GMC chair and consultant ophthalmologist Professor Dame Carrie MacEwen said the regulator hopes that addressing issues surrounding workplace culture ‘so clearly’ in the GMP will ‘spark discussion on making meaningful cultural change throughout medicine’. 

She said: ‘Sexual harassment, bullying and discrimination are entirely unacceptable. Where workplace cultures of this kind of behaviour go unchecked, they are detrimental to wellbeing, performance and patient safety. 

‘Doctors are increasingly, and bravely, speaking out about it, and as a regulator, it is important we leave no doubt that such behaviour has no place in our health services.’

Dr John Holden, chief medical officer at MDDUS, said: ‘The revised version we see today is the result of considerable consultation, which MDDUS was pleased to be a part of.  

‘Overall, this update is welcome and has many laudable aims not least the inclusion for the first time of a clear statement that doctors must treat patients kindly. 

‘Quite clearly this is something no one can disagree with. However, kindness is subjective, and we will monitor this closely to see how this develops in practice and whether it creates an increase in referrals to the GMC.’

Ahead of full implementation at the end of January, doctors will have five months to familiarise themselves with updated standards.

However, the Medical Defence Union (MDU) warned that doctors need more time to digest and implement the new guidance, especially over the busy winter period.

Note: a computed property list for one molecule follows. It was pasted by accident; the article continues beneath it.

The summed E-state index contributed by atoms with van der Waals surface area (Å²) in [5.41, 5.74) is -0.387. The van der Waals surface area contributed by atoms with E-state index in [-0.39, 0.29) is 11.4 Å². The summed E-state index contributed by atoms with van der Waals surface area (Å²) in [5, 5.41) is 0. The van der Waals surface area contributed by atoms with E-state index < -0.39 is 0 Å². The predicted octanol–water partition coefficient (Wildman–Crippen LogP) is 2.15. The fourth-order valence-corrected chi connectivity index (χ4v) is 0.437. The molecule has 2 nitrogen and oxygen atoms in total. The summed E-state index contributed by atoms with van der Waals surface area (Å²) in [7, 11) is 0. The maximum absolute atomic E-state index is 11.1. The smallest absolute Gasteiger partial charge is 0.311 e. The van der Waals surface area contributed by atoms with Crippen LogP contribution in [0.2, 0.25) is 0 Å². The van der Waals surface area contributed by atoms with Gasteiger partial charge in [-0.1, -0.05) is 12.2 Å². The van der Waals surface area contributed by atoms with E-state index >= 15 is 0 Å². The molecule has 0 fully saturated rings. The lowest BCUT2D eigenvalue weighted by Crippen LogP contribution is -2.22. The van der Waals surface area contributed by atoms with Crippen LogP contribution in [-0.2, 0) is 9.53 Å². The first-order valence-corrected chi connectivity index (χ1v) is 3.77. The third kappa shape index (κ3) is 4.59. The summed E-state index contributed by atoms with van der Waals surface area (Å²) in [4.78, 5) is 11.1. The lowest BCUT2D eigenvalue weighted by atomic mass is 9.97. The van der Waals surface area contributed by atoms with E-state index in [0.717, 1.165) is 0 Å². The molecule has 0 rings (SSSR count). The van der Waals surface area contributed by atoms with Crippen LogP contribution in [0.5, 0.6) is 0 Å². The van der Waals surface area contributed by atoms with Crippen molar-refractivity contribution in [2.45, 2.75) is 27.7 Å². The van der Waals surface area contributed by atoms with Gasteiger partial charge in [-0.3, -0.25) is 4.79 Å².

The organisation conducted a survey of 610 doctors, of which 31% were GPs and GP trainees, which found that only half were confident ‘they would have time to fully absorb the new standards before they are implemented’.

Responding to the updated GMP, the BMA has said it supports many of the changes but is concerned that the standards do not sufficiently reflect the difficult situation doctors are working in.

BMA council chair Professor Phil Banfield said: ‘While many of the updates are reasonable on an individual level, when placed in the context of an extremely challenging health service – navigating chronic under-resourcing and the biggest backlog in the history of the NHS – doctors are rightly concerned that this will simply extend opportunities for individuals to be scapegoated when services (and the systems behind them) fail to meet the needs of patients.

‘Doctors come to work to do the best job we can to care for our patients, and the GMC should not underestimate the impact that systemic pressures and failures have on doctors’ ability to provide safe care.’

The union called for a ‘three-tier approach’ which focuses not just on reporting bad behaviours but also improving how problems are resolved. It also said the GMC needs to address the ‘fear and distrust’ the profession currently has towards it.

The GMC has also said that while currently it only regulates doctors, once physician associates and anaesthesia associates come under its regulation this guidance will also apply to them.

A version of this story first appeared on our sister title Pulse.